An Explorer of Quantum Borderlands
Transition zones are always interesting—look at marine tidepools, for example. Maggie McKee in Quanta interviews Suchitra Sebastian, a physicist who looks at quantum transition zones:
Suchitra Sebastian is a fringe physicist. Not a crackpot — she lectures at the University of Cambridge and has published a string of papers inScience and Nature. But she likes to venture into the borderlands between forms of matter that other physicists have already explored. There, in the liminal space where the particles in a material begin to change from one configuration to another, new quantum effects appear. “A lot of it is really exciting phenomena that emerges before it’s theoretically predicted,” Sebastian said with delight.
Last year, she and her colleagues discovered what appeared to be electrons looping their way through an insulator, a type of material that by definition prevents such movement. The observation, in a substance called samarium hexaboride, is still not understood. But Sebastian says one possibility is that what was looping was not electrons but an entirely new kind of subatomic building block.
Interactions between electrons create wavelike disturbances — known as quasiparticles — that serve as the basic components of almost every complex material. The known quasiparticles tend to act like heavier versions of electrons, but not so in this case. “In samarium hexaboride, the possibility is that the electron itself has broken apart,” said Sebastian. “So instead of thinking of the electron as the building block, we would need to think of fractional parts of the electron as building blocks.” These fractional quasiparticles would create an entirely new way to understand the universe of materials.
Sebastian herself moves between very different worlds. Before delving into science, she worked as a management consultant, and now she performs in experimental theater pieces when she’s not in the lab. “I kind of intensely do different things,” she says. “If I spend too much time doing the analytical physics side, I’m, like, gasping for oxygen.” Research, she said, “is not about drawing within the lines. It’s about discovery and creativity.”
Quanta Magazine spoke with Sebastian about her research and her unconventional path to science. An edited and condensed version of the interview follows.
QUANTA MAGAZINE: You search for quantum effects that are entirely new to science. How do you go about looking for them?
SUCHITRA SEBASTIAN: One option is to look at many, many, many, materials. You can say, “I’m trying to find the one that does something very different.” You may never find it. What I realized is you can use external conditions — pressures or temperatures or magnetic fields — to manipulate a material and move it into a region where it does something really interesting and where new quantum properties emerge.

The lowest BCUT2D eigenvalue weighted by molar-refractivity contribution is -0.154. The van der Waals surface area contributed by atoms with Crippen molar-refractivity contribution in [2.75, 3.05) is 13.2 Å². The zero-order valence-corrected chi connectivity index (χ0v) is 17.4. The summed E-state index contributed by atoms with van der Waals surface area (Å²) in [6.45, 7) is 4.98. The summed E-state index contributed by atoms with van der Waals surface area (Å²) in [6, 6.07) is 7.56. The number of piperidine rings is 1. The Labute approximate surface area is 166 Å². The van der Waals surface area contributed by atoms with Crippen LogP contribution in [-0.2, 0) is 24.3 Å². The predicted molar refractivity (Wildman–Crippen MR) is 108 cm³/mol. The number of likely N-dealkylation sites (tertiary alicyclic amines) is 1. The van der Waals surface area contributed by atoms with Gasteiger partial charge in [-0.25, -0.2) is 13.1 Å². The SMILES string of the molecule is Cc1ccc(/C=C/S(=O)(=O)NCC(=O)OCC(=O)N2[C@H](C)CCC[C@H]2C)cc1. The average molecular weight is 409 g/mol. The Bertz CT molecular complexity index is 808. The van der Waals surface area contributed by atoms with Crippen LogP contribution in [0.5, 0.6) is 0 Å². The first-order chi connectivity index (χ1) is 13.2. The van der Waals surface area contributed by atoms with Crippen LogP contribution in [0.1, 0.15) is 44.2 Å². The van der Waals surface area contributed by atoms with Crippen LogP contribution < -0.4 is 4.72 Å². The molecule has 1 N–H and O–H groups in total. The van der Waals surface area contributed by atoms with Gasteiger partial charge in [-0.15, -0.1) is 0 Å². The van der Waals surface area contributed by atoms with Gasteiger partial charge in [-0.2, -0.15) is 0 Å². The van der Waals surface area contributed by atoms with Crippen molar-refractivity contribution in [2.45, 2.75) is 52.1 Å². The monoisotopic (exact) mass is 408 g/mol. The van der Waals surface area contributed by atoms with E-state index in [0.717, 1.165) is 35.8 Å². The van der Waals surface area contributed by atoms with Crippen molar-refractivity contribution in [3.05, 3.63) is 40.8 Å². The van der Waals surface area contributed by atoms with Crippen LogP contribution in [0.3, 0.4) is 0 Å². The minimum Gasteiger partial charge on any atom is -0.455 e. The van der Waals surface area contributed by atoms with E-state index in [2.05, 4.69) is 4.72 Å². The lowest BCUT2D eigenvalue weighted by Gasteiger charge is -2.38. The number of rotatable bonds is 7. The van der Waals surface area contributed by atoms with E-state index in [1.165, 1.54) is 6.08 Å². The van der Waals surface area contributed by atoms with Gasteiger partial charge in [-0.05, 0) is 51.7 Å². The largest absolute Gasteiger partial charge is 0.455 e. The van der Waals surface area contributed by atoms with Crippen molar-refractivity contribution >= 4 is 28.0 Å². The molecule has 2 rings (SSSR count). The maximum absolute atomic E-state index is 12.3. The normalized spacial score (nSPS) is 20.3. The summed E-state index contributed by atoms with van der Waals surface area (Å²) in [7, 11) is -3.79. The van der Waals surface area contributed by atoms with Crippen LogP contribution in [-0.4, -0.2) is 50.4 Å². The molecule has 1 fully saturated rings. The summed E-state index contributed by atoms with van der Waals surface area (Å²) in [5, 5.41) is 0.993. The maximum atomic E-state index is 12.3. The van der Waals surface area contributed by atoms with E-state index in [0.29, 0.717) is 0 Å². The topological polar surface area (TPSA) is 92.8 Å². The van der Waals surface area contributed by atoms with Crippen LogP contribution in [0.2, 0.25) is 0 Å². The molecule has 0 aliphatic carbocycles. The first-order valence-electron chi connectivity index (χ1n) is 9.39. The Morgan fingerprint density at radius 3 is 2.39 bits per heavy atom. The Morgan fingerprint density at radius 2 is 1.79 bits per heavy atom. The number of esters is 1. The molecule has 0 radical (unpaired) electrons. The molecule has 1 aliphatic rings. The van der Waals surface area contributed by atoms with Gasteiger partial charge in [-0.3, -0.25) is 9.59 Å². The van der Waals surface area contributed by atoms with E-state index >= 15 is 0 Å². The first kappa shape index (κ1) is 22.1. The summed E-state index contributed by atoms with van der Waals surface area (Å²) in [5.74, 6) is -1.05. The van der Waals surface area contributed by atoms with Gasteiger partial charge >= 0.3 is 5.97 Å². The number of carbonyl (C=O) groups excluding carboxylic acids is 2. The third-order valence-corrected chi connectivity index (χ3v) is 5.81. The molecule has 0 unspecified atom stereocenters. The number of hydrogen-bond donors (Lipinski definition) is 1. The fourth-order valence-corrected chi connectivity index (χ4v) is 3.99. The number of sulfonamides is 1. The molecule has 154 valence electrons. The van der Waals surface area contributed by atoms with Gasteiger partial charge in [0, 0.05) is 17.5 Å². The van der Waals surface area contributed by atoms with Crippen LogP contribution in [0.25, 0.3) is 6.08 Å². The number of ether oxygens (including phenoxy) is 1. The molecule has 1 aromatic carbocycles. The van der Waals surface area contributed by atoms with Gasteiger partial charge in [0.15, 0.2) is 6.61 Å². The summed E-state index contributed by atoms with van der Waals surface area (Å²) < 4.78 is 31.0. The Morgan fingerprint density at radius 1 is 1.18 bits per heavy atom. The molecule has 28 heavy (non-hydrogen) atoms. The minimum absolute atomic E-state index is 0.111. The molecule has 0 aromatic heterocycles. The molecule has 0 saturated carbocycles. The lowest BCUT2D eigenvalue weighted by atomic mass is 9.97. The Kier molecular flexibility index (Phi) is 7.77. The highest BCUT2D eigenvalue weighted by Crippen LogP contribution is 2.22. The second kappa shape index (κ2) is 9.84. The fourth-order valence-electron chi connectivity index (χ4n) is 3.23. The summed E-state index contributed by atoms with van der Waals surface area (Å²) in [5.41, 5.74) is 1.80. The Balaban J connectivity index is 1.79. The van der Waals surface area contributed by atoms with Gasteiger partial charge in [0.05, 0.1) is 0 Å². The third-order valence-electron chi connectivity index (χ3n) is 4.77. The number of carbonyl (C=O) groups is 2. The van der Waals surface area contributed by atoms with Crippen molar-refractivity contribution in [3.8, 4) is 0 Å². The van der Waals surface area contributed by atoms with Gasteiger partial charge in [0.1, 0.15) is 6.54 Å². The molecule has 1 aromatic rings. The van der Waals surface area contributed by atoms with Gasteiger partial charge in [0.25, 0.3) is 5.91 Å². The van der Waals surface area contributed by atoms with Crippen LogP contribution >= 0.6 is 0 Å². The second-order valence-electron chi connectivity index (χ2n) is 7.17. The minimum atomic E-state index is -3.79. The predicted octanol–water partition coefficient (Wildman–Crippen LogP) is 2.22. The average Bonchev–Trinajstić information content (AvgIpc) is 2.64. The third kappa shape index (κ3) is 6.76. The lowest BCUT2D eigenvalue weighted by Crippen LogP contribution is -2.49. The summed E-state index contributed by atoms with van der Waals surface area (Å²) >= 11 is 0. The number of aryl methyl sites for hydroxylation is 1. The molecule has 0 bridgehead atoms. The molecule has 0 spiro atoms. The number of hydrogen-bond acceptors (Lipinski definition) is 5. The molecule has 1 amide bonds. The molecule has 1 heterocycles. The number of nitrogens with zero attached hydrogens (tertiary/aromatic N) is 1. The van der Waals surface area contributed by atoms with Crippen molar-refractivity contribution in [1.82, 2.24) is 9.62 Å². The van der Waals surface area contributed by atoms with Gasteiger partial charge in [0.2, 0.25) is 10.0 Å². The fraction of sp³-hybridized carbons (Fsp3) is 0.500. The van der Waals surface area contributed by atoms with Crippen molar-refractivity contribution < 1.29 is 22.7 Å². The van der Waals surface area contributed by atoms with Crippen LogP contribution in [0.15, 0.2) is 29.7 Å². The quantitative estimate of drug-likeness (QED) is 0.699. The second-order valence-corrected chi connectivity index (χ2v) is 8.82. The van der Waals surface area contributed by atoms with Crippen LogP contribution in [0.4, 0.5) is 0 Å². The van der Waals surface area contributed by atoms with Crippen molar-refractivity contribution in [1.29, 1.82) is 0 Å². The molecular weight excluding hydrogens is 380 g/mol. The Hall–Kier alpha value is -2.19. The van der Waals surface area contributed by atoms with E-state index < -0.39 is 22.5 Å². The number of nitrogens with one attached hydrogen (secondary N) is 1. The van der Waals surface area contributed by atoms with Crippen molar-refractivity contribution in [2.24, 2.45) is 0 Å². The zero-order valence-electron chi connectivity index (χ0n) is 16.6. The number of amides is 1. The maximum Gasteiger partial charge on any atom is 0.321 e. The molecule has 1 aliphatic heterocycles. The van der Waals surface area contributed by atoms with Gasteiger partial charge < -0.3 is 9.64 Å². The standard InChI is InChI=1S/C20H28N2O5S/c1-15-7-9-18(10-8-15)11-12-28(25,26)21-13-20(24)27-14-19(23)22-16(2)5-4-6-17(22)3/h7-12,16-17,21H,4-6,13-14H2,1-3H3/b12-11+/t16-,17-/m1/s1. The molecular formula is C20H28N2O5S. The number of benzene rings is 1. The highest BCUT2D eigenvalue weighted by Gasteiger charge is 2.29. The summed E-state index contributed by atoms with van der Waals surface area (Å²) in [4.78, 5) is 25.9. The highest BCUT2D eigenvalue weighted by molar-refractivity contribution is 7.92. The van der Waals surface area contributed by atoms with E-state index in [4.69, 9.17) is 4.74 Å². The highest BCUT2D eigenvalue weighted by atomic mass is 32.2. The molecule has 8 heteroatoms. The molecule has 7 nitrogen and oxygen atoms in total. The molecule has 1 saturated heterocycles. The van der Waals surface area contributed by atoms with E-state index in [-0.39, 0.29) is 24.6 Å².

Where is that magical region?
Water can be water, or it can be ice, or it can be steam. These are the same material but in different phases. In the quantum world you can also havedifferent phases. You can have the same material and the same electrons, but the interactions can result either in the substance organizing into one kind of material — so under certain conditions, you can have a magnet — or you exert pressure on the material — you press it — and then it quantum configures in a slightly different way and the magnet transforms into a superconductor. The region I’m excited about is the region between these phases, which is a quantum critical region. Between one phase and another phase you get this intermediate region, where it’s unknown what might happen, and you can have completely new forms of matter emerging.
What gives rise to the quantum effects?
Simple materials with weak electron interactions can be modeled just in terms of the electrons’ propensity to hop around, which can be averaged over the entire material. But in more strongly interacting materials, the repulsive force due to interactions between each of the trillions and trillions of electrons is stronger than their propensity to hop around. In this case, the resulting collective effects are almost impossible to predict and can be dramatically different from individual electron behavior.
Last year, you found an unexpected quantum effect in a material called samarium hexaboride. What was so surprising? . . .